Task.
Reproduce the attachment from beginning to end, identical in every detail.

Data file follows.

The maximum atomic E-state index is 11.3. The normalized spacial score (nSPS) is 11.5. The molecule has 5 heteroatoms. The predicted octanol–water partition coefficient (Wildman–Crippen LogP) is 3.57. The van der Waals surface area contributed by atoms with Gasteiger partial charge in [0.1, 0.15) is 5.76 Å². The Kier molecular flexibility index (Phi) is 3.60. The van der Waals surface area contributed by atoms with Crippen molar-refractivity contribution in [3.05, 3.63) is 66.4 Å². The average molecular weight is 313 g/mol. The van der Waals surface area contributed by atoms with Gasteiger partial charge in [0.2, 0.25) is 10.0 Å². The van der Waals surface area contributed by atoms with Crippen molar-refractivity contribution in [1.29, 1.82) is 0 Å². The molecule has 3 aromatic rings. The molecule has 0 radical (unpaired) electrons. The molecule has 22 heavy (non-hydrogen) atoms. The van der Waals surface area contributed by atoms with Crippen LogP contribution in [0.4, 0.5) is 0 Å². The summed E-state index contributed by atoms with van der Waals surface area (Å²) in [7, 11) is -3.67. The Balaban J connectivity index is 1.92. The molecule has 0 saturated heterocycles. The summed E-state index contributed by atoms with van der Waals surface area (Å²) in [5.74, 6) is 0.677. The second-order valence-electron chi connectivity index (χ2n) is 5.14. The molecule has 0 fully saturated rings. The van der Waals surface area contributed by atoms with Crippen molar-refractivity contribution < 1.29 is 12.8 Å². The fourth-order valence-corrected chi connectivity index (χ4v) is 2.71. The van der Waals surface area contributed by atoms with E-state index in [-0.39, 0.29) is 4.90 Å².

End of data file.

The maximum atomic E-state index is 11.3. The normalized spacial score (nSPS) is 11.5. The molecule has 5 heteroatoms. The predicted octanol–water partition coefficient (Wildman–Crippen LogP) is 3.57. The van der Waals surface area contributed by atoms with Gasteiger partial charge in [0.1, 0.15) is 5.76 Å². The Kier molecular flexibility index (Phi) is 3.60. The van der Waals surface area contributed by atoms with Crippen molar-refractivity contribution in [3.05, 3.63) is 66.4 Å². The average molecular weight is 313 g/mol. The van der Waals surface area contributed by atoms with Gasteiger partial charge in [0.2, 0.25) is 10.0 Å². The van der Waals surface area contributed by atoms with Crippen molar-refractivity contribution in [1.29, 1.82) is 0 Å². The molecule has 3 aromatic rings. The molecule has 0 radical (unpaired) electrons. The molecule has 22 heavy (non-hydrogen) atoms. The van der Waals surface area contributed by atoms with Crippen LogP contribution in [0.4, 0.5) is 0 Å². The summed E-state index contributed by atoms with van der Waals surface area (Å²) in [7, 11) is -3.67. The Balaban J connectivity index is 1.92. The molecule has 0 saturated heterocycles. The summed E-state index contributed by atoms with van der Waals surface area (Å²) in [5.74, 6) is 0.677. The second-order valence-electron chi connectivity index (χ2n) is 5.14. The molecule has 0 fully saturated rings. The van der Waals surface area contributed by atoms with Crippen molar-refractivity contribution < 1.29 is 12.8 Å². The fourth-order valence-corrected chi connectivity index (χ4v) is 2.71. The van der Waals surface area contributed by atoms with E-state index in [-0.39, 0.29) is 4.90 Å².